For instance, the bank has been cautious in corporate lending. "Our target is not one deal or transaction. We work on a relationship-driven model and look for long-term engagement with companies starting from salary management to working capital lending to project financing," says Kaizad Bharucha, Executive Director of the bank.

The conservative approach helped the bank thrive when every other lender was being hit by defaults and NPAs. "If you call me conservative for not giving loans to people who don't repay, I am extremely conservative. We have a strong institutionalised system for sanctioning loans," says Puri. The bank's NPAs are the lowest in the industry at 0.4 per cent.

Lock, Stock & Barrel

HDFC Bank's aim is to become the market leader in all the businesses it is in. "We are transforming our banking system into a world of financial experience. We facilitate shopping of cheapest TV, mobile, grocery, travel ticket, consumer durables, shares, mutual funds, insurance. When customers think money, HDFC Bank should come to their mind," says Puri. His intention is to provide services of Amazon, Google, JP Morgan, MakeMyTrip, BookMyShow and PayTM, all on one platform.

Rahul Shukla, Group Head of Corporate Banking & Business Banking, says the bank focuses on offering varied services. "We prefer to cross-sell." The bank has 23,000 people working in semi-urban and rural areas. "This is virgin territory. It will grow faster than the urban," says Smita Bhagat, Head, Government and e-commerce, HDFC Bank.

HDFC Bank has signed an agreement for buying a 9.11 per cent stake in CSC E-Governance Services India for Rs 14.62 crore. CSC has 3.2 lakh centres across India that the bank plans to use for selling their products. The bank already offers product services in 11 Indian languages on the mobile as part of its financial inclusion strategy.

Around 30 per cent retail loans are unsecured. Does this pose a risk? Arvind Kapil, Group Head, Unsecured Loans, Home and Mortgage Loans, says unsecured loan is becoming the new working capital loan for the salaried class. "The risk in unsecured loans has fallen dramatically. We have processes and risk management mechanisms for correct assessment of the customer."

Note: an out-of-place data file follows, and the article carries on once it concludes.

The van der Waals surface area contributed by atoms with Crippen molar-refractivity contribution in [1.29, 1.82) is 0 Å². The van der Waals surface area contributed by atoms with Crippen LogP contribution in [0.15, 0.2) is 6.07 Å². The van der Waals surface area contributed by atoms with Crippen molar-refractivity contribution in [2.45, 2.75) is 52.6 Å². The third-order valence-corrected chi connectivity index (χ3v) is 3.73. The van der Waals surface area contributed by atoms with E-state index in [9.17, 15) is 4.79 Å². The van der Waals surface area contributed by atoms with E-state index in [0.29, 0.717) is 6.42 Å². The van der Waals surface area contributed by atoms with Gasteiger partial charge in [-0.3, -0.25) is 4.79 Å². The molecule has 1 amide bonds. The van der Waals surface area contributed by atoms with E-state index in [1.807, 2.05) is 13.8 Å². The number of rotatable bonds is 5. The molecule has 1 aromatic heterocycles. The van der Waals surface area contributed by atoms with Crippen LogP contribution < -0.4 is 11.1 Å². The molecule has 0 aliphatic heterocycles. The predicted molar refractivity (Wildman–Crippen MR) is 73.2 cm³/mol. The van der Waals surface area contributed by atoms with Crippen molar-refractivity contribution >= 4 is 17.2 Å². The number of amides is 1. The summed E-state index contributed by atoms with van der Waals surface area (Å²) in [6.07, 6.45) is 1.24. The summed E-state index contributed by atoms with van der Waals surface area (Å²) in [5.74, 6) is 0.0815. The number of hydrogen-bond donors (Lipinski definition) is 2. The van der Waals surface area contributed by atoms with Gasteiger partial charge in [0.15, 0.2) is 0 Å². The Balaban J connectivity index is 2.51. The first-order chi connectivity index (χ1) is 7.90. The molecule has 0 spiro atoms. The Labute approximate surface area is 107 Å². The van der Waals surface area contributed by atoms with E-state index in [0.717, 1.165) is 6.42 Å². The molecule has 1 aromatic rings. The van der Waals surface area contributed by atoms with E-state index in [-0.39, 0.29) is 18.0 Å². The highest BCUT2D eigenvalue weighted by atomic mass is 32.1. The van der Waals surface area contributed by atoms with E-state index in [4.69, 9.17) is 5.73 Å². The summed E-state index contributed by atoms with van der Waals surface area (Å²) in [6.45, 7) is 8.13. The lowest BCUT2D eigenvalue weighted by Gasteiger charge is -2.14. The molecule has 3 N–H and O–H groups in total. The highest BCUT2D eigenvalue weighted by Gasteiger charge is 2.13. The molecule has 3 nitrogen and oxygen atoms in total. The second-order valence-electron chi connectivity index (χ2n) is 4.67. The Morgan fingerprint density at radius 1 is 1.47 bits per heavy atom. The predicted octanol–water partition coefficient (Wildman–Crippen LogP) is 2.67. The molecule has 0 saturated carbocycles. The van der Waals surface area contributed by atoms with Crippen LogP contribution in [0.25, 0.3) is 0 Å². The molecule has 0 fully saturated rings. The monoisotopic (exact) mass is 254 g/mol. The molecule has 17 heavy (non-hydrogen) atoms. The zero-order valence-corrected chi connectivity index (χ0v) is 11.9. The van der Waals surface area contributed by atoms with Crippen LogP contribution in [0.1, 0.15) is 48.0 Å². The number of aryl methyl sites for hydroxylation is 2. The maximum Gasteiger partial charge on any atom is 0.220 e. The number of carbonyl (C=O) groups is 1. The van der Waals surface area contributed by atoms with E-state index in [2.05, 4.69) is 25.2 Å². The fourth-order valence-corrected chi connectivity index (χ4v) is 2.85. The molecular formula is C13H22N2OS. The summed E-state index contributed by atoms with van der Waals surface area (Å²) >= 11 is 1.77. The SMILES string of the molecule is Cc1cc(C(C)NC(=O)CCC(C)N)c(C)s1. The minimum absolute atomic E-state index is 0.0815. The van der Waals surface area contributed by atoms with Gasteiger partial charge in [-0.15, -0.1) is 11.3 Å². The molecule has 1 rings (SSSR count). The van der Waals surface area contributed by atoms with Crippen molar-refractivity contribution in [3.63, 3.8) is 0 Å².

The Digital Journey

With new technologies presenting a host of options to customers, which ones will the bank depend upon for growth? "I strongly believe that the various payment options such as POS machines, mPOS, Bharat QR, UPI are the railroads to drive the digital ecosystem. In this day and age of hyperpersonalisation, we see ourselves as a lifestyle bank relevant to the needs and desires of customers," says Parag Rao, Country Head - Card Payment Products, Merchant Acquiring Services and Marketing. "So, if mobile phone is the device of choice for people, our services and offerings are made available to them in just a few clicks through our SmartHub app. Our DigiPOS enables a customer to pay using different payment platforms on one machine at shops and commercial establishments with nil investment by the merchant. Similarly, we offer virtual credit cards issued within minutes keeping in mind the rising e-commerce transactions. All offerings are backed by use of analytics to understand our customers better," he says.

The 69-year-old Puri says a succession plan is already in place. "For every key role, I have two people," he says. Recently, the bank received a jolt when Deputy MD Paresh Sukthankar, seen as Puri's successor, left abruptly. The process for selection will start soon as the retirement age for CEO is 70 years. Puri says an outsider will also be considered for his role. Also, it won't be a surprise if Puri continues on top!


  • Print

A    A   A